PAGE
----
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In case you haven’t read Cosmopolitan, Buzzfeed, Huffington Post, and The Advocate, and other outlet’s scathing articles regarding my interview with the Magic Mike XXL cast, take a moment google the media’s field day with my interview. I’m setting the record straight. I was trying to discover any differences with the purposes of celebrating them, not minimizing them. With the SCOTUS ruling having recently taken place, I was astounded no other “journalist” was working in the LGBT community in their questions to the cast. My intention was to open up that dialogue about sexuality, with Matt Bomer, who is an LGBT self identified man, who not many people have addressed the topic. As a journalist, it is my job to discover why people are staying away from that topic. Are people phobic? Do they not want to tie homosexuality to a “leading man” caliber actor like Matt Bomer? Or is HE simply reserved about his personal life and has kept reporters at bay regarding the topic? I was merely trying to start a conversation I felt was neglected, and my intentions were misinterpreted to have a negative connotation.

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“Dulce loved, Matt’s answer, and although the actor misunderstood where Dulce Osuna was coming from, he immediately saw she had no ill intention with the question. A moment that was cut from the published video.

With Osuna’s background in political science and international relations, what the media missed  was that Dulce was actually trying to OPEN a dialogue with Matt Bomer about not only HIS sexuality, but sexuality as a WHOLE. Hola Hollywood’s creator used a common rhetoric tactic, used when one is trying “to set up” one’s subject to express and elaborate his/her views and thoughts. By posing an”intentionally reductive” question like “are gay men harder to please,” Dulce was actually asking Bomer, “are you, as a gay man, and are gay men as a whole, different than women?” And we all know the answer.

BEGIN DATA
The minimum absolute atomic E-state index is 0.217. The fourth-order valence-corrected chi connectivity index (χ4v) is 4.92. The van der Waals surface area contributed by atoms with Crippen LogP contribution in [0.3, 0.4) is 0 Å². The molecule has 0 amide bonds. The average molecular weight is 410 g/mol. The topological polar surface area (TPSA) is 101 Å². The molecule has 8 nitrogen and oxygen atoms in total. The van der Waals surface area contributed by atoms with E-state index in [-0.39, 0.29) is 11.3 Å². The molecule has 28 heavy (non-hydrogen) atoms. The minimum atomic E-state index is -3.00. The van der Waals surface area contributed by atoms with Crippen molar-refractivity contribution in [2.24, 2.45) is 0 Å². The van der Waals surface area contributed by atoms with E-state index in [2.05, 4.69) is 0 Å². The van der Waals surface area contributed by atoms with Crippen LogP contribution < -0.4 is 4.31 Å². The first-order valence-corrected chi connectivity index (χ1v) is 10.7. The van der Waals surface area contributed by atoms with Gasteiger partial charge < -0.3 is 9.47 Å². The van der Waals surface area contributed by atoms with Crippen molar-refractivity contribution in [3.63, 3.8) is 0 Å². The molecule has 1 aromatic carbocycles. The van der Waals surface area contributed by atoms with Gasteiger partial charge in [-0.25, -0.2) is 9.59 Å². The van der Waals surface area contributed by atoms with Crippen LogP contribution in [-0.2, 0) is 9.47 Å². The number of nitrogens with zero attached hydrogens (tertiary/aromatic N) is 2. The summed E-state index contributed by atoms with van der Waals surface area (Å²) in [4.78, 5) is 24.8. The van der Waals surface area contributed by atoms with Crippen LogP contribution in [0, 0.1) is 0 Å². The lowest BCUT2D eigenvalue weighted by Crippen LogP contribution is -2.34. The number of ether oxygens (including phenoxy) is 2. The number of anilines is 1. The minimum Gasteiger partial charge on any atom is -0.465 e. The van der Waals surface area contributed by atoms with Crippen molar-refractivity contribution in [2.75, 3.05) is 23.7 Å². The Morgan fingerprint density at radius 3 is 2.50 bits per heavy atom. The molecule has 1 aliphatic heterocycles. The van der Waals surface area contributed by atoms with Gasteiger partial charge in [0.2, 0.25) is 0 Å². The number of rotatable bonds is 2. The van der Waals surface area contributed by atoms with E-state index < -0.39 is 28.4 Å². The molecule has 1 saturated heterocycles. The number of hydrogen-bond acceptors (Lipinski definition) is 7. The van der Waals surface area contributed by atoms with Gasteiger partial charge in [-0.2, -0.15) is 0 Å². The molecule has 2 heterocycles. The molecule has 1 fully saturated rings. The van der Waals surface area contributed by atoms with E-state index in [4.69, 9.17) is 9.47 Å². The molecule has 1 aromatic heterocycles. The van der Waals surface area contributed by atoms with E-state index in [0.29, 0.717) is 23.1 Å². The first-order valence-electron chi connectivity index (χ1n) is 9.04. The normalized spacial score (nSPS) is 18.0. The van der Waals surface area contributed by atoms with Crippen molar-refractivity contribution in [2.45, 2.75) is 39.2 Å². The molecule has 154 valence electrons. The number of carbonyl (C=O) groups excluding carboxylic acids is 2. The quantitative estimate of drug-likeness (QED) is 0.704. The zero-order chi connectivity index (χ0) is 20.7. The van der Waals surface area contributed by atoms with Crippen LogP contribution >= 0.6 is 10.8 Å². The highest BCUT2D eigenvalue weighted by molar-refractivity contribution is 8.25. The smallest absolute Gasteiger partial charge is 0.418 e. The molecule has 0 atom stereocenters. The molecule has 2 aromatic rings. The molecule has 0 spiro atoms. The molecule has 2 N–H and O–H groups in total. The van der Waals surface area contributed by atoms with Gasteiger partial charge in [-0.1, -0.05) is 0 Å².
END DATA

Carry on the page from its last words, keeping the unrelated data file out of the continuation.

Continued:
It was simply Matt’s opportunity to break down those stereotypes and generalizations about sexuality, and he did so by highlighting how a group of male strippers dancing half naked can do just that.

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Furthermore it’s interesting to observe that the media seems to believe in order for people to hear Bomer’s poignant thoughts on breaking down stereotypes in media there must be negativity in the circumstance, someone must be “shot down,” there must be sensationalism. Sensationalism has changed journalism, and hence has limited drastically the information the public receives. In a world where it is understood that perception and bias are everything in media, are you disturbed by the idea of someone controlling what ideas are reported to you? By creating production companies like together with Karmina Berman and myself, people like us hope to influence a movement of demanding higher quality media programming. Vote with your ballot, dollar, and clicks.”

-Salvador Yanez-Ruiz

What you haven’t seen:
The infamous interview: